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Writing Life

The Writing Life

By Howard Goldblatt Sunday, April 28, 2002;

How's this for an occupational testimonial: "There is no such thing as a good translator. The best translators make the worst mistakes. No matter how much I love them, all translators must be closely watched."

Or this: "O ye translators, do not sodonymize us!"

Or: "Traduttore-traditore." (Translator = traitor.)

Who are these people everyone loves to hate, and, if they're so bad, how do they get away with what they're doing?

Well, I confess: I'm one of them. I'm a translator.

And our accusers? The patronizing quote at the very top comes from Isaac Bashevis Singer. Later in his career (1978), thanks to a host of translators, he received the Nobel Prize for Literature and changed his tune: "Since every language contains its own unique truths," he admitted, "translation is the very spirit of civilization."

Next comes Milan Kundera, the reigning bête noire of our fraternity, who sheds translators the way snakes shed skin, and is said to devote almost as much time to overseeing foreign editions of his work as he does to writing (in the quote above, he is inveighing against a translator's decision to use a synonym from time to time).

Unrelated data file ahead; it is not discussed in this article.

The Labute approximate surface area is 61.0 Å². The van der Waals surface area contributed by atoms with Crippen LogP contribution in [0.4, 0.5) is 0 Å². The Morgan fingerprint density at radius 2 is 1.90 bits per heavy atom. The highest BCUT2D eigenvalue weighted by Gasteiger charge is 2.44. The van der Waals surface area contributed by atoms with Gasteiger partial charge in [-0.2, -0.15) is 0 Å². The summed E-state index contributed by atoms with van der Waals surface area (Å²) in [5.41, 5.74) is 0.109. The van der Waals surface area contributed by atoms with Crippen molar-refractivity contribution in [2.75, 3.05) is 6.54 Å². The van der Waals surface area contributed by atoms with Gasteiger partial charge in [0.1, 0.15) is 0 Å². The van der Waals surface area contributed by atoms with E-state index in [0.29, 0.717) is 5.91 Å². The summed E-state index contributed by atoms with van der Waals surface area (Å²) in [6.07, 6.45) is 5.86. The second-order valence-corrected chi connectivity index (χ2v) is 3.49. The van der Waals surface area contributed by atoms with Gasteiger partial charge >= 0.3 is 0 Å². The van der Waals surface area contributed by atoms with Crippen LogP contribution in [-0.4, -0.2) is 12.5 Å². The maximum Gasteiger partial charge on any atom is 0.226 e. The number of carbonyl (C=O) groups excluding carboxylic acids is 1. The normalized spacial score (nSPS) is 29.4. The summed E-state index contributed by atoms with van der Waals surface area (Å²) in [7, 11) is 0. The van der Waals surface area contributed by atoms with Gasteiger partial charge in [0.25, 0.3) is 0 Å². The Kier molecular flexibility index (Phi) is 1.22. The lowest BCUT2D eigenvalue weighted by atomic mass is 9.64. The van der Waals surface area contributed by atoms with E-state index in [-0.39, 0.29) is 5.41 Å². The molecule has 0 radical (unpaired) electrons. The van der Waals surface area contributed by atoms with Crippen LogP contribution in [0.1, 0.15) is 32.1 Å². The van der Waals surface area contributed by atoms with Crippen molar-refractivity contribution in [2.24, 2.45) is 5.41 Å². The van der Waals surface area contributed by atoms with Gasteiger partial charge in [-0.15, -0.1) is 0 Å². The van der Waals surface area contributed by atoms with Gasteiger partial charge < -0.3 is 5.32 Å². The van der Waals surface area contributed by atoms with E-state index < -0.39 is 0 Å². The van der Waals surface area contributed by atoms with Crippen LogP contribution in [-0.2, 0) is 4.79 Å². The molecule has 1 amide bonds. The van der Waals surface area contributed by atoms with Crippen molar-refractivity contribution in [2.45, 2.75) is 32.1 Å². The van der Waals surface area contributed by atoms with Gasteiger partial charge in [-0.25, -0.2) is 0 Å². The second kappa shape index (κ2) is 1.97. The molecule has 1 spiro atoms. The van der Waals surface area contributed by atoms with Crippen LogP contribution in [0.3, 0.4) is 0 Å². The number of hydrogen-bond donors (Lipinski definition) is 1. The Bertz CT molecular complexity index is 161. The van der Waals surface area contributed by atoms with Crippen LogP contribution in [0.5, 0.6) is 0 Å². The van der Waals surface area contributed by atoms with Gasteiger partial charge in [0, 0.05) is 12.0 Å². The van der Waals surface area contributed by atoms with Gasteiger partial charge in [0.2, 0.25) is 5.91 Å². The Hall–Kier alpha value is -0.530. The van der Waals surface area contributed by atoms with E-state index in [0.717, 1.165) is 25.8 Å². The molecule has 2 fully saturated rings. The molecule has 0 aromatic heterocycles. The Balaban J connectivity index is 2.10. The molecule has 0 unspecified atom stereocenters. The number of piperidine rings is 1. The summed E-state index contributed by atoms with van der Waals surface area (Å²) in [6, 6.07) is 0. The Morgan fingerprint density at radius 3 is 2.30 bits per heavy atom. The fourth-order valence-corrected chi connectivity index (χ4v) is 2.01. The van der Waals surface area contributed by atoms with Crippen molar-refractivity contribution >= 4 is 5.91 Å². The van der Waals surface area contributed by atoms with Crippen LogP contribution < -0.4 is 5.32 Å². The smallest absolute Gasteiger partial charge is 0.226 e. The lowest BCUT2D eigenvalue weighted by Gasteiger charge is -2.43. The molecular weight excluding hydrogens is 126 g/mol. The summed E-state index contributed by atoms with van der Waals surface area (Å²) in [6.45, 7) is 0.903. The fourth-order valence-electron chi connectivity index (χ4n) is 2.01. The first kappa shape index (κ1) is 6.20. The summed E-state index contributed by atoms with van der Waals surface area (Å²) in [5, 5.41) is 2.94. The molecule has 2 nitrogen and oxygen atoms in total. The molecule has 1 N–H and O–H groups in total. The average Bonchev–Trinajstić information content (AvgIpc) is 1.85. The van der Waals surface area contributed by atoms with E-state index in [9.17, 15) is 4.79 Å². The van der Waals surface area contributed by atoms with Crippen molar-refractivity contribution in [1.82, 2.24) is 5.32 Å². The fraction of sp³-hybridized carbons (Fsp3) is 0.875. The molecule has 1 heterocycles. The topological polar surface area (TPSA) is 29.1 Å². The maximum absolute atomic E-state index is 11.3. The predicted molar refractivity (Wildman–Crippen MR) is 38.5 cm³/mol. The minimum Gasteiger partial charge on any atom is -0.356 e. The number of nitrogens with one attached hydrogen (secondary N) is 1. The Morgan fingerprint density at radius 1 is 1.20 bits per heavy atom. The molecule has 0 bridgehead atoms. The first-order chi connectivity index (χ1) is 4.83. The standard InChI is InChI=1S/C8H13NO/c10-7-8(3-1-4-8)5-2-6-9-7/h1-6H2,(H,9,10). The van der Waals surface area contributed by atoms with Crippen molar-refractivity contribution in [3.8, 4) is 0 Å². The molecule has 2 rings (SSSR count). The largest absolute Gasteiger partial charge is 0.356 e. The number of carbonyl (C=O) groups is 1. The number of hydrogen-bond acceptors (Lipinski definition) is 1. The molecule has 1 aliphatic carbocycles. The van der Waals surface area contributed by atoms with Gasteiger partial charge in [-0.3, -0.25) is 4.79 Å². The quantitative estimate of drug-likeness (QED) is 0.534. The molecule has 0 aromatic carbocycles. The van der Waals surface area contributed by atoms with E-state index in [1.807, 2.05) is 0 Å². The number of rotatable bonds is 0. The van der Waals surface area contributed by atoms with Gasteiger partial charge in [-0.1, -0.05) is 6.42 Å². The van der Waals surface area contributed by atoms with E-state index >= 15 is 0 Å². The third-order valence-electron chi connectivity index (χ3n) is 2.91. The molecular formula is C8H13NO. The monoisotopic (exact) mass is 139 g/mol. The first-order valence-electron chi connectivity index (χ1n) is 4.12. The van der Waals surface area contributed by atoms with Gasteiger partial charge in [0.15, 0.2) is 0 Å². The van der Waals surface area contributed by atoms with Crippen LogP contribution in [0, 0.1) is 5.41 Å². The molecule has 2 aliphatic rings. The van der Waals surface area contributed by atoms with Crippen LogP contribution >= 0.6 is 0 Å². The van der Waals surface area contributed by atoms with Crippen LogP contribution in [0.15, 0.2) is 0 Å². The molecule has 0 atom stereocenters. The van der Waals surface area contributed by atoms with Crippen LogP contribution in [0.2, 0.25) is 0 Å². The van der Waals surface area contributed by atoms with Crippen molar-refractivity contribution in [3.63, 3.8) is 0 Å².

Finally, we must thank the Italians for reminding us that every translation is a betrayal. Is this a great job, or what?

Oh, sure, Pushkin called us "carriers of the human spirit," and Goethe referred to literary translation as "one of the most important and dignified enterprises in the general commerce of the world." But theirs was a kinder, gentler age. More recently, Jorge Luis Borges, whose relationship with his English translator, Norman Thomas di Giovanni, resembled nothing so much as a Stephen King novel, wrote in a surprisingly positive vein: "The translator's work is more subtle, more civilized than that of the writer: the translator clearly comes after the writer. Translation is a more advanced stage of writing."

It's been my experience that most writers at least tolerate the men and women given the task of rewriting -- for that is surely the nature of translation -- their work into other languages. Sometimes, however rarely, a personal relationship between author and translator grows out of the project, whether as cordial as that between, say, Umberto Eco and William Weaver, or as destructive as that between Borges and Di Giovanni. In some cases, the writer has been known to marry his translator! To wit,

Writing Life

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